I will freely admit that one of the biggest draws of seeing the current “Raise/Raze” exhibit at the Dupont Underground was just to get inside the underground space. There’s been a lot of buzz of the use of these abandoned trolley tracks as a public art space and I was excited to see it for myself. Tickets to the exhibit were sold out within 24 hours so I clearly was not alone.
“Raise/Raze” is constructed from the thousands of plastic balls used in last year’s very popular “Beach” exhibit at the Building Museum. The balls were re-purposed for this exhibit in another interactive display allowing visitors to create blocks and build structures with the balls. The intentional lighting and shadows create opportunities for some great pictures.
Ironically and completely by chance, earlier that day I also visited the National Building Museum on a field trip with my son’s school. Last year, I took my boys to experience the “Beach” installation at the Building Museum which was essentially a huge ball pit mimicking a beach scene. We had so much fun! I literally had to drag them out of the “water”. Seeing the balls in their new space today was that much more compelling after being reminded of that unique experience. I love that both exhibits were interactive which allows patrons to connect more authentically with the artwork. And the contrast between the balls in a light and airy beach scene and now literally in a dark, underground passage was striking.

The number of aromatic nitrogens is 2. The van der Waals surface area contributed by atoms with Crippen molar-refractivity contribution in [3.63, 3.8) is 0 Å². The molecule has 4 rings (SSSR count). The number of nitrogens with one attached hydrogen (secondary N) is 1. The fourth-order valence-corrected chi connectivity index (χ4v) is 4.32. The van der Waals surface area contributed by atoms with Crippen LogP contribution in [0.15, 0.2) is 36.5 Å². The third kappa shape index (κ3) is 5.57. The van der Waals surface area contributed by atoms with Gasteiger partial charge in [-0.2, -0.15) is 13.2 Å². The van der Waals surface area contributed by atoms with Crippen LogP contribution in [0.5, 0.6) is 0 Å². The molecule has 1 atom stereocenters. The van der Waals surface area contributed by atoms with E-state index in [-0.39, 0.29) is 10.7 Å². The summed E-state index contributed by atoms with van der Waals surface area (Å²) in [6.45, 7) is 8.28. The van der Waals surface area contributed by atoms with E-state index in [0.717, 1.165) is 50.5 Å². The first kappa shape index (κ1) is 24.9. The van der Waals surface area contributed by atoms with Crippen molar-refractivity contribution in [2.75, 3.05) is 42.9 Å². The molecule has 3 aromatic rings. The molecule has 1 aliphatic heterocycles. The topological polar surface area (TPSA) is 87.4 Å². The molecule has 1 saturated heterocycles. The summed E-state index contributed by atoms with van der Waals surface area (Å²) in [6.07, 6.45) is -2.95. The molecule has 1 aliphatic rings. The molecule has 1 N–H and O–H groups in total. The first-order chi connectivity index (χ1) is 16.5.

The National Building Museum is an amazing space in its own right, filled with tons of light and soaring, majestic ceilings. Pretty much the opposite of being underground.
On this trip to the museum, my son was learning how to plan a city to make it the most livable and accessible for its residents. He and his classmates learned about the different uses of buildings, i.e. residential, commercial, industrial, etc. They then each built their own structure and figured out the best location in the town for their building based on its purpose and the needs of the people living in the space.
It struck me how much the kids’ lesson demonstrated an ongoing theme of the use of public spaces in creating viable cities. The “Beach” and “Raise/Raze” installations specifically demonstrate the real world necessity of art in such spaces for building community, raising awareness and exploring important themes of our collective well-being.